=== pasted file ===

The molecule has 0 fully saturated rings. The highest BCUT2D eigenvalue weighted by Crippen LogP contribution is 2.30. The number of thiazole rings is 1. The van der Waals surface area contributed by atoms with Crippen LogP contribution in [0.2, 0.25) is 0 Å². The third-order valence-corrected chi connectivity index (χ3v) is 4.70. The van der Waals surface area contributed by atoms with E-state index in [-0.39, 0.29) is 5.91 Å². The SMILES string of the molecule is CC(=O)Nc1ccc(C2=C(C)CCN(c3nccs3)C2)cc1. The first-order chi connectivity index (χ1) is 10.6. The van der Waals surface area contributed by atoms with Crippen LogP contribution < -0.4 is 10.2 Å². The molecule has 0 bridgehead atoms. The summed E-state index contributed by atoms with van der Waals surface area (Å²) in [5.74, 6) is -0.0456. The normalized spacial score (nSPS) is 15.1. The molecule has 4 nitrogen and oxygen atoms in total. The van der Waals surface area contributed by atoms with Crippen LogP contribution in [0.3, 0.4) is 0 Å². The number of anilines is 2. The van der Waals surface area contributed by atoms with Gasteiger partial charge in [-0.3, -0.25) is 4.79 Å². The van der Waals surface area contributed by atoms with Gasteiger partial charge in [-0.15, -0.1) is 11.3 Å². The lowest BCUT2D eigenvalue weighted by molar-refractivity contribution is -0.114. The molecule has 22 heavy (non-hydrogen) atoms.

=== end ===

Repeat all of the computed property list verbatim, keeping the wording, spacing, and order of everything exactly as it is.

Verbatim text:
The molecule has 0 fully saturated rings. The highest BCUT2D eigenvalue weighted by Crippen LogP contribution is 2.30. The number of thiazole rings is 1. The van der Waals surface area contributed by atoms with Crippen LogP contribution in [0.2, 0.25) is 0 Å². The third-order valence-corrected chi connectivity index (χ3v) is 4.70. The van der Waals surface area contributed by atoms with E-state index in [-0.39, 0.29) is 5.91 Å². The SMILES string of the molecule is CC(=O)Nc1ccc(C2=C(C)CCN(c3nccs3)C2)cc1. The first-order chi connectivity index (χ1) is 10.6. The van der Waals surface area contributed by atoms with Crippen LogP contribution < -0.4 is 10.2 Å². The molecule has 0 bridgehead atoms. The summed E-state index contributed by atoms with van der Waals surface area (Å²) in [5.74, 6) is -0.0456. The normalized spacial score (nSPS) is 15.1. The molecule has 4 nitrogen and oxygen atoms in total. The van der Waals surface area contributed by atoms with Crippen LogP contribution in [0.3, 0.4) is 0 Å². The number of anilines is 2. The van der Waals surface area contributed by atoms with Gasteiger partial charge in [-0.3, -0.25) is 4.79 Å². The van der Waals surface area contributed by atoms with Gasteiger partial charge in [-0.15, -0.1) is 11.3 Å². The lowest BCUT2D eigenvalue weighted by molar-refractivity contribution is -0.114. The molecule has 22 heavy (non-hydrogen) atoms.